Singapore’s business environment has always been super competitive even more so now when companies are fighting harder to survive or succeed in this challenging economic period. And business loans although carrying risks almost invariably help companies beat the competition. Singaporean SMEs know this, hence the continued taking up of these loans.
With SMEs being 99% of Singapore’s enterprises and also with 70% of the country’s workforce working in these companies, the government, financial institutions, banks, licensed money lenders, and others will continue to place greater importance on them in the coming months and years. SMEs constitute the base of the pyramid that supports the larger corporations and companies at the pinnacle. Without SMEs, which are also Singapore’s economic backbone, the whole financial system of the country would collapse. Therefore, it’s correct to say that the financial systems and the government of Singapore hope to support the SMEs more by continually making business loans readily available to them. All the above ultimately contribute to why Singaporean SMEs take up business loans.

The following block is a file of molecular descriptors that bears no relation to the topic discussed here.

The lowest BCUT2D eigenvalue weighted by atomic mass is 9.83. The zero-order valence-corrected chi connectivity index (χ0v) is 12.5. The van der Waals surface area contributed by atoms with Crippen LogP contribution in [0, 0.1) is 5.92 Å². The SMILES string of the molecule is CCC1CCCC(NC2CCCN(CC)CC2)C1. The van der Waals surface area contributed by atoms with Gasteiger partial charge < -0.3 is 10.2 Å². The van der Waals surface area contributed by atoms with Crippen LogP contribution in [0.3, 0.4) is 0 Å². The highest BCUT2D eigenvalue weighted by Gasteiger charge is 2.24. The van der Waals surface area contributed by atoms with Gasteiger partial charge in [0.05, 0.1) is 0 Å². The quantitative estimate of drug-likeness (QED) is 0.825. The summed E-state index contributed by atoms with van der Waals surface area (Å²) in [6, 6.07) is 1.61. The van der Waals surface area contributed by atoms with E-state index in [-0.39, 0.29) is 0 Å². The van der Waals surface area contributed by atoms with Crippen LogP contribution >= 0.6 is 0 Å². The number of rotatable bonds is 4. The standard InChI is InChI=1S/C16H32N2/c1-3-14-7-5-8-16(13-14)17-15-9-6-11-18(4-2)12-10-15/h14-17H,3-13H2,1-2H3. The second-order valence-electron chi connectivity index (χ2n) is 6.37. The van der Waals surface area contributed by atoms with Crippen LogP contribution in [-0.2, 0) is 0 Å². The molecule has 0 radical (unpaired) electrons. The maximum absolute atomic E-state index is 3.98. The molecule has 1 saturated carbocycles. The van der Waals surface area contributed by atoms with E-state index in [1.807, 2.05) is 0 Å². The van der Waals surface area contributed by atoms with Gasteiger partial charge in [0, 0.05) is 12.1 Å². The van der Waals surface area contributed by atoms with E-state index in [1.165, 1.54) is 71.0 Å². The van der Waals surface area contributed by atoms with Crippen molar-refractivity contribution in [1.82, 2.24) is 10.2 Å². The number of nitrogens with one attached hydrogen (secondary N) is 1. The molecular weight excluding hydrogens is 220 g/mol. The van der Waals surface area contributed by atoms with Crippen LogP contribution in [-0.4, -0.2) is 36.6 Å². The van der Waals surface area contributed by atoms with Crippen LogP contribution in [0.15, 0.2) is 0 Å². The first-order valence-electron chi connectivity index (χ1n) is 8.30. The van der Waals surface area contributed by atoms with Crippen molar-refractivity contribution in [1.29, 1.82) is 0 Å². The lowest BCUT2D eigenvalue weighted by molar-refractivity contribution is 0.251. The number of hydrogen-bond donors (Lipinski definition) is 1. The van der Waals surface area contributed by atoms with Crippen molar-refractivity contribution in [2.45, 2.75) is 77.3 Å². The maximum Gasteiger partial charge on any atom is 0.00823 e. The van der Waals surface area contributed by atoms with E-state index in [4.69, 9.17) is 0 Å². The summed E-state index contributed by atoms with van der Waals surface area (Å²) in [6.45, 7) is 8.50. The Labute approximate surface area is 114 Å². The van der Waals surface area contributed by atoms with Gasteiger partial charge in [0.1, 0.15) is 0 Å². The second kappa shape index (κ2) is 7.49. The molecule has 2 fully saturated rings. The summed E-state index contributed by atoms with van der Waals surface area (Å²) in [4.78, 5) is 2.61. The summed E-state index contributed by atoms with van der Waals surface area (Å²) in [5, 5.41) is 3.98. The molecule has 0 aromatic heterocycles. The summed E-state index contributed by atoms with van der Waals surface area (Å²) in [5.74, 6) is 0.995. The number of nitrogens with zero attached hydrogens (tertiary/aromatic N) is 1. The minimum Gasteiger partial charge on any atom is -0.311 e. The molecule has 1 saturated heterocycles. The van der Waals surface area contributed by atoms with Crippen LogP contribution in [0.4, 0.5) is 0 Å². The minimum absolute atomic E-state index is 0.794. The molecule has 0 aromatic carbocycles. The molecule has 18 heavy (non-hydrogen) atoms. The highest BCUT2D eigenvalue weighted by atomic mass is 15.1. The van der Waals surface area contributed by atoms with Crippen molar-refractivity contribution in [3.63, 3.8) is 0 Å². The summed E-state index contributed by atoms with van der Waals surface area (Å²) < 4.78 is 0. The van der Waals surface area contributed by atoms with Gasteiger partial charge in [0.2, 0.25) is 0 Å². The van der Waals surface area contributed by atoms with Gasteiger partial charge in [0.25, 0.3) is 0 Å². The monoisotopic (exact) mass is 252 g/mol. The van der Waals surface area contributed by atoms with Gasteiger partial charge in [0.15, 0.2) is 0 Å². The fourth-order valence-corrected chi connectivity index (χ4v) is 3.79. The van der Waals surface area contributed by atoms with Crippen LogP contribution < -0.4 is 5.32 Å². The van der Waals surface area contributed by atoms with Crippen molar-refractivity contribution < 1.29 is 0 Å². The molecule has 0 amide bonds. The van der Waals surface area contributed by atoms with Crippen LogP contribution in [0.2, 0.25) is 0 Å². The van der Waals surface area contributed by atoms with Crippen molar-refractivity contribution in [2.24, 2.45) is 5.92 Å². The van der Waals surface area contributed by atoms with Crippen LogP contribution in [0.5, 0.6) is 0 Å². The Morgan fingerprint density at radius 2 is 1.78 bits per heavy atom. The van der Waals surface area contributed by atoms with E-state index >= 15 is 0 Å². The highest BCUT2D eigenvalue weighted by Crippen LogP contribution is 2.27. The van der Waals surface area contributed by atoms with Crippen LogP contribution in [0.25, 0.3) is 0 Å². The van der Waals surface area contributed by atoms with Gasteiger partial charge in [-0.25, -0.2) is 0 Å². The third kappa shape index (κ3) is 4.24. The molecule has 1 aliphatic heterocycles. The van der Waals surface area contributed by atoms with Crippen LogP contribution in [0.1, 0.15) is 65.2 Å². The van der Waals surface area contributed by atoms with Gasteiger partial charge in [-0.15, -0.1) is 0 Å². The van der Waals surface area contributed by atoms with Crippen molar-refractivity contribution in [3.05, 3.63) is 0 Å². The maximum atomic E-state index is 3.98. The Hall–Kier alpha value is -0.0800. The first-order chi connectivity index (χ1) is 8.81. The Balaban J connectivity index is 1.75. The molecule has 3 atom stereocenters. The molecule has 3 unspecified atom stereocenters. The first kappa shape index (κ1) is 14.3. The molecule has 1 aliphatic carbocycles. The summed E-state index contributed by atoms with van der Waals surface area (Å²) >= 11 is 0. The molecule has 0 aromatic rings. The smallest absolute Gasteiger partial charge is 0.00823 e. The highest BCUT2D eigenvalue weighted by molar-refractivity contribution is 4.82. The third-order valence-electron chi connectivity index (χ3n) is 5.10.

Think of all the missed opportunities that eluded many SMEs and start-ups over decades which didn’t make use of business loans and probably resulted in them failing or at least not succeeding. Think of those tennis stars, their fight for success, and who were superseded in time. And don’t forget that money grows, and that time affects business, cost, and inflation and that they aren’t static, just like the price of a stick of satay. Think of Old Chang Kee, its struggles, and how it overcame them, and its eventual success.
Funding Societies has a Capital Market Services License issued by the Monetary Authority of Singapore. Capital Markets Services License No: CMS100572-1 issued by Monetary Authority of Singapore (2016)